World War II vets receive ‘Quilts of Valor’

Published 9:37 am Thursday, January 26, 2017

Members of the Mocksville Woman’s Club on Jan. 11 recognized three Davie World War II veterans.

Harold Frank, J.B. Caldwell and John Caudle were recognized for their service to the nation and were awarded quilts from the Quilts of Valor Foundation.

Quilts of Valor is a national, non-profit foundation comprised of volunteers whose mission is to make and present quilts to active and retired service personnel who have been touched by war.

Each member of this organization works in some fashion to provide handmade quilts for each person honored. The organization began in 2003 with the actions of one mother who was a quilter.

Catherine Roberts’ son was stationed in Iraq during the war. Although she sent him mail and packages from home, she felt it her duty to do more. She decided that her skill, quiltmaking, was one that could bring comfort to military service personnel.  Through her friendship with the chief chaplain assigned to Walter Reed Army Hospital in Washington, D.C., she made the first quilt and presented it to a young wounded soldier recuperating in Walter Reed.

Catherine Roberts developed a program in conjunction with chaplains at major military hospitals to present quilts to soldiers. Her idea spread beyond her friends and members of local quilt guilds into the national organization it is today.  Currently, The Quilts of Valor Foundation has chapters in all fifty states and at many military installations overseas. QOVF has awarded over 151,000 quilts.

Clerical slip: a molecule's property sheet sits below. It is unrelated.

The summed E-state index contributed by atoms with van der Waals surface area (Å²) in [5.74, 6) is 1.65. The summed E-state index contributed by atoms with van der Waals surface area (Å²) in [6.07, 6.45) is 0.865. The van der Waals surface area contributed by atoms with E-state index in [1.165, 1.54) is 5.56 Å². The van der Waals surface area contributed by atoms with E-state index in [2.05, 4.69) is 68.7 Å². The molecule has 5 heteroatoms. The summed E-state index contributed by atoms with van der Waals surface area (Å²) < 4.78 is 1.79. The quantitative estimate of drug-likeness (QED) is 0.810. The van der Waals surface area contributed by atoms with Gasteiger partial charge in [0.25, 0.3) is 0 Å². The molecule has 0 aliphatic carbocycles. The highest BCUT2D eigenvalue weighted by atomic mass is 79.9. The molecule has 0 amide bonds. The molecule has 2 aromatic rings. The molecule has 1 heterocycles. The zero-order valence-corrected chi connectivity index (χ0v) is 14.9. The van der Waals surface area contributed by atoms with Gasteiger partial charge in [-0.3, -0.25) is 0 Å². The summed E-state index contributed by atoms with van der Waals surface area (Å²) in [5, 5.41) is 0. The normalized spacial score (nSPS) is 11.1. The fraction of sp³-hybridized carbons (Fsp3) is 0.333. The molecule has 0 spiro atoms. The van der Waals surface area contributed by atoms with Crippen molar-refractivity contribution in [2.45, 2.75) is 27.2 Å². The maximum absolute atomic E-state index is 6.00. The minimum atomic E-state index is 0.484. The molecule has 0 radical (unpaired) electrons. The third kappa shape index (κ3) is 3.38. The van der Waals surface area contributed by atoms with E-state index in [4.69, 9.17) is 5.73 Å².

Susan Parker, chair of the All American Chapter of QOV, traveled from Fayetteville to preside over the program and present quilts to Davie’s World War II veterans. Tom Brokaw called the generation who fought for our nation during World War II, the “Greatest Generation.” They were born during the Great Depression, fought in the biggest war of the 20th century, and returned to the United States to pick up their lives and make the United States the world power it is today.

Harold Frank served in the army, the 69th Infantry.  He jokingly observed during the program that he toured Germany by foot. He participated in the D-Day invasion. He was captured and remained a prisoner of war for 11 months.

During his captivity, Mr. Frank said he was able to stay alive by making a slingshot which he used to kill rabbits and other small animals. He would then put the dead animal inside his clothes until he returned to camp. There the animal would be skinned and made into a stew or soup.

When Frank returned home, he was hospitalized for 11 months so his body could relearn how to eat effectively. One shining moment in his life was when Mr. Frank was awarded the Legion of Honor by the ambassador to France. This medal is the highest honor France bestows on civilians.

John Caudle was in the Air Force. He lied about his age and volunteered at 17 to become a member of the Aviation Cadet Program.  He served as a member of the atomic bomb group as a tail gunner aboard a bomber.  He flew over Yokohama prior to the dropping of the atomic bombs in Hiroshima and Nagasaki.

Caudle said the anti-aircraft fire was so thick, it sounded like hail hitting his plane. When he returned from the Yokohama mission, Caudle left the plane, looked up, and saw a huge chunk of plane missing about 20 inches from where his head had been in the plane.

J.B. Caldwell was in the Army Air Corps. He was a nose gunner aboard a B-24 aircraft named the “Cocky Bobby.” He was based in China and flew the China-Burma-India route during the war.  Mr. Caudle said that many times on his many bombing missions, he felt he was one step from meeting his maker.

Presenting these men with their quilts is a reminder to them of the appreciation Americans have for their valor and bravery during a traumatic period of history for Americans.

The club was proud for its part in honoring veterans of Davie County.